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sinirad

First time admitting I have an addiction

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Hello everyone, this post marks the very first time I've admitted out loud (at least in digital form) that I have a gaming addiction.

Coming to this realization and admitting it publicly has been really difficult, and I still feel torn up about it, just because of my relationship with games, the relationships I've formed over games, and the person I've become. But this marks the very first day of a new chapter, and so I intend to start a daily journal here soon, but for now I'll begin with my story and how I got here.

My very first contact with video games was from my mom's Nintendo. That's right, my mom's. My dad bought my mom the very first Nintendo console when it first came out in the 80s. I can't even remember the first game I played, but since I can remember, I do remember playing the NES classics with my mom and my older cousins. I grew up with video games and a family of gamers. Our weekend routine would be to go down to the video store and pick out a couple of games to play over the weekend. It became such a habit that sometimes after a few weeks, we had rented every game that that store had had, and we had to move on to the next rental place. We rented and bought so many games that my cousins and friends would come over to my house every weekend to either play them with me or watch me play them. Even now, those memories are filled with warmth and happiness and I can definitely see how they brought me to the unhappy place where I am now, but I can't deny how happy I was in that moment.

I'm the oldest child with 3 siblings, two sisters and a brother. Growing up, we played a lot of video games together. When the N64 came around we spent hours playing 4 player games together getting excited, laughing the night away. Being the oldest, my siblings always looked up to me and seeing how immersed in video games we were, they looked up to how good I was in video games.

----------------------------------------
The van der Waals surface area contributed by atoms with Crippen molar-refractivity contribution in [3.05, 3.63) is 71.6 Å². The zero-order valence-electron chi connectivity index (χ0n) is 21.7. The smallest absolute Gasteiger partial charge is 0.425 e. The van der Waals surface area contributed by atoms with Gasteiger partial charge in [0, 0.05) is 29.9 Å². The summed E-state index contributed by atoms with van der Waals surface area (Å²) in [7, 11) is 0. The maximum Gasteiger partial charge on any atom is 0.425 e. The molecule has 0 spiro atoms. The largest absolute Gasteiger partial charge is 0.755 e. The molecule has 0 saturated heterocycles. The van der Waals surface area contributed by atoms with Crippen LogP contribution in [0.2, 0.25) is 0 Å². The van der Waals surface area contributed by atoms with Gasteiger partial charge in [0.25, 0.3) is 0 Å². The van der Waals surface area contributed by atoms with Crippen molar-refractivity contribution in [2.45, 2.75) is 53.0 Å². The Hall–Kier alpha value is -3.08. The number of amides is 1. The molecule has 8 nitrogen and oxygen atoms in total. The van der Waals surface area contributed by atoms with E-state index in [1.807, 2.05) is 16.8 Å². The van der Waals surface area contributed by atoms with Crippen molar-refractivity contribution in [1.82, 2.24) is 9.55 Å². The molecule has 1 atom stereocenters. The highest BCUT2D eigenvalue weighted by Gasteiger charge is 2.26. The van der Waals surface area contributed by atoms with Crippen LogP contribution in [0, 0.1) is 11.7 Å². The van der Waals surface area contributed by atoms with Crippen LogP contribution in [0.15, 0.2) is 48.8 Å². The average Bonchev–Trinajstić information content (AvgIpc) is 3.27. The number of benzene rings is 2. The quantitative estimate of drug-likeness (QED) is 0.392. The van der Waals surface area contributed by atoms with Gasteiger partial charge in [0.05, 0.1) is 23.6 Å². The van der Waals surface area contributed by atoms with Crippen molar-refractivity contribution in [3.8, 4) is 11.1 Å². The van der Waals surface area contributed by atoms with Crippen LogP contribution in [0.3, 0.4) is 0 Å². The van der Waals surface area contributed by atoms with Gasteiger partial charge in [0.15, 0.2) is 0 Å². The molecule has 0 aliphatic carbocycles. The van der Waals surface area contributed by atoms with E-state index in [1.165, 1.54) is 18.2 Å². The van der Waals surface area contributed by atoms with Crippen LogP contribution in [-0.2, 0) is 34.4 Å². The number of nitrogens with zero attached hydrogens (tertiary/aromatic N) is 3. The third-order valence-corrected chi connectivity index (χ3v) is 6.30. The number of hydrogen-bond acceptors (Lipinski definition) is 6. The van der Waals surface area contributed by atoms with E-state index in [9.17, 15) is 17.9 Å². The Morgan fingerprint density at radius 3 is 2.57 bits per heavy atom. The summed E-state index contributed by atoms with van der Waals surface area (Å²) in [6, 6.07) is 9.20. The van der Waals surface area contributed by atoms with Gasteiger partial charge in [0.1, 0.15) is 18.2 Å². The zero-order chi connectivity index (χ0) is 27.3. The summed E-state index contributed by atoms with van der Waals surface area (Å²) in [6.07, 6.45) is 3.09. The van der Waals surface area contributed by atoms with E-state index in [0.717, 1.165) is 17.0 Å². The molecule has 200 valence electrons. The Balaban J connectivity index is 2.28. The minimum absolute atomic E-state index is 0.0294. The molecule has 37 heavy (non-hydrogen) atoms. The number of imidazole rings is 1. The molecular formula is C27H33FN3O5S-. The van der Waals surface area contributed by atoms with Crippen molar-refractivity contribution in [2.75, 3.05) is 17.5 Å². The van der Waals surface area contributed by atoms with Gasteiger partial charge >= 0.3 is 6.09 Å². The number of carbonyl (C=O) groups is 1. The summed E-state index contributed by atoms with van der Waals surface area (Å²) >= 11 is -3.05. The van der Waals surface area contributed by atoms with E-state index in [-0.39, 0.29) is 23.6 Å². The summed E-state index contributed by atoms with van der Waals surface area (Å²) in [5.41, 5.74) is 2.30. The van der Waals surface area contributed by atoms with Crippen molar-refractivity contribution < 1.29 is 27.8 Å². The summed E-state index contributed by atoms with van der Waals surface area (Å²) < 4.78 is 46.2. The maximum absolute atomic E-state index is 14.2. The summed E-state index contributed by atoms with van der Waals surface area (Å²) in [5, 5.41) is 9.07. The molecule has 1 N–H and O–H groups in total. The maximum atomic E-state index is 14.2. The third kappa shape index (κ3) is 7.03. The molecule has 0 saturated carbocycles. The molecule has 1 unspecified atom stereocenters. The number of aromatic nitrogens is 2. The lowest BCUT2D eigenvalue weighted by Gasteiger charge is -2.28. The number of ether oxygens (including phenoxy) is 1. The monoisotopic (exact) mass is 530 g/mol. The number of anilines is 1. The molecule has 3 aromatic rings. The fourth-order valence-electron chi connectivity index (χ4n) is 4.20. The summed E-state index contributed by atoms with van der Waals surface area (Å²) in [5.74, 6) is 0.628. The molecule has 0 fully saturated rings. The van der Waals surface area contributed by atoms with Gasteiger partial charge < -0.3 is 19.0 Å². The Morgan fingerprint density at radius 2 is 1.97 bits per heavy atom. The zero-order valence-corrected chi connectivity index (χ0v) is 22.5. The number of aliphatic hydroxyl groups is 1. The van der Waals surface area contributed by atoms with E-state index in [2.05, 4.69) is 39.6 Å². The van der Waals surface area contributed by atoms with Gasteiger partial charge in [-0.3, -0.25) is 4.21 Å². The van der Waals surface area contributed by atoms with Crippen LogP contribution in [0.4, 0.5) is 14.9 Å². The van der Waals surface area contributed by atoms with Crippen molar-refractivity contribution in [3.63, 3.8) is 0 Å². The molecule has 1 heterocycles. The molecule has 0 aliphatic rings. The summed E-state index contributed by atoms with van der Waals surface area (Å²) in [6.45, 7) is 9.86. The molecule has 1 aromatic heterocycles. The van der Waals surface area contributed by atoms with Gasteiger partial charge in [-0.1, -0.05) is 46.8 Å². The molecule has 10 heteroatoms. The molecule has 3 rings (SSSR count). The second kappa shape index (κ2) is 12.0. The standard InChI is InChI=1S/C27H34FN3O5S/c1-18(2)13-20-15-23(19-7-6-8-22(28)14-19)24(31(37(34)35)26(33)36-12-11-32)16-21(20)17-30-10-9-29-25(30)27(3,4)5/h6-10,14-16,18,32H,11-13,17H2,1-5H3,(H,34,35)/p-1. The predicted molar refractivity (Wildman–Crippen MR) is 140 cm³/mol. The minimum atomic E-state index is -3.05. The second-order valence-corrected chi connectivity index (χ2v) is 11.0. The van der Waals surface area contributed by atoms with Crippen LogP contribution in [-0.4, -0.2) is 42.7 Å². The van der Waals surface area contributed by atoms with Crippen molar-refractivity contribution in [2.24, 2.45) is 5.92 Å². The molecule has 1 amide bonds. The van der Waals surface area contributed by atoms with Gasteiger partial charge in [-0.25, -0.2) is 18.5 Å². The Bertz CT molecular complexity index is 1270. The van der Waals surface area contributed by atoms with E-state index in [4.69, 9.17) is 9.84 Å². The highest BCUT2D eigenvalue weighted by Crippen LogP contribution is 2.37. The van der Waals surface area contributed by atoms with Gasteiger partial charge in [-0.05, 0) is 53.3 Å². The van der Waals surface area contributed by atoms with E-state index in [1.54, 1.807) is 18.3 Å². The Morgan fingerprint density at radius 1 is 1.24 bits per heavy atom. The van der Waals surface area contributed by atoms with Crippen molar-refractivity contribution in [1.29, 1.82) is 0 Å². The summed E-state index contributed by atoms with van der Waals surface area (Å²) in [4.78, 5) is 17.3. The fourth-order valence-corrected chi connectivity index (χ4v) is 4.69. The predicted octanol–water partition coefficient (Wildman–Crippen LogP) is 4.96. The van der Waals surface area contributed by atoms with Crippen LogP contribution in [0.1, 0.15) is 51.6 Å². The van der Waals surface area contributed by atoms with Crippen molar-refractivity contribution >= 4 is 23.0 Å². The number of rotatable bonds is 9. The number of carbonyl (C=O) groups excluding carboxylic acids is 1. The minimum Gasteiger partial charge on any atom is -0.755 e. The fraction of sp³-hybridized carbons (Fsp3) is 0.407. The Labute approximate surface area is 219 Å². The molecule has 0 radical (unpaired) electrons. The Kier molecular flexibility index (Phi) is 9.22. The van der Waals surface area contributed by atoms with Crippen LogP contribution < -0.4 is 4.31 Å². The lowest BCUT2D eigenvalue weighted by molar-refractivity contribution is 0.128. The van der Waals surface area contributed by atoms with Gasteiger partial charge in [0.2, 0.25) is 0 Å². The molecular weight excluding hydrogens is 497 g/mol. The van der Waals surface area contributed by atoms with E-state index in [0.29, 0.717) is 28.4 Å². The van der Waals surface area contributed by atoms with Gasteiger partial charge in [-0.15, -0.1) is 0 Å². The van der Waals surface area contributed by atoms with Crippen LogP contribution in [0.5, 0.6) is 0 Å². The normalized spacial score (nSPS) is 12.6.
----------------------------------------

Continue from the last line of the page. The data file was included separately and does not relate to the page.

At that time, if my friends or family had asked me to go outside and play, I was just as happy to do so, but when I had nothing to do I just played nintendo for hours on end. I never really could get enough of it, and I never seemed to get bored of the games I played. Even if I had beaten the game, I would just mess around with the things I could do, try to find bugs, or secrets, or give myself mini-challenges like doing an entire level without getting hit. Among my friends and family, they started to recognize me as “the video game guy.” Although this didn't have any negative connotations, I was always active as a kid so I was never overweight, I had a lot of friends and an easy time talking to people, so I was quite popular at school. I just became the cool kid on the block who had played practically every NES / SNES game available in that neighbourhood and was really good at games. As a kid, this definitely was a huge source of pride for me and it became a part of my identity. I had a subscription to nintendo power, nintendo merchandise, a huge collection of games. Other kids would call my house and ask for tips on how to beat this boss, or cheat codes. Some kids would claim that they were good at a certain game and my friends would retort “you're not as good as “him” (me)”, kids would come over to my house to try and challenge me and lose, I had my own little fan club. Despite the fact that I probably spent 20-30 hours a week playing games, nobody would have guessed that I was an addict, and I definitely didn't feel like an addict, because throughout elementary and high school my grades never slipped, I played sports, I had a lot of fun, and I was genuinely a happy kid, I just also happened to play a lot of video games but no one saw it as a problem back then. I started with the NES, and went on to the, SNES, Sega genesis, N64, playstation 1, playstation 2, and then PC gaming.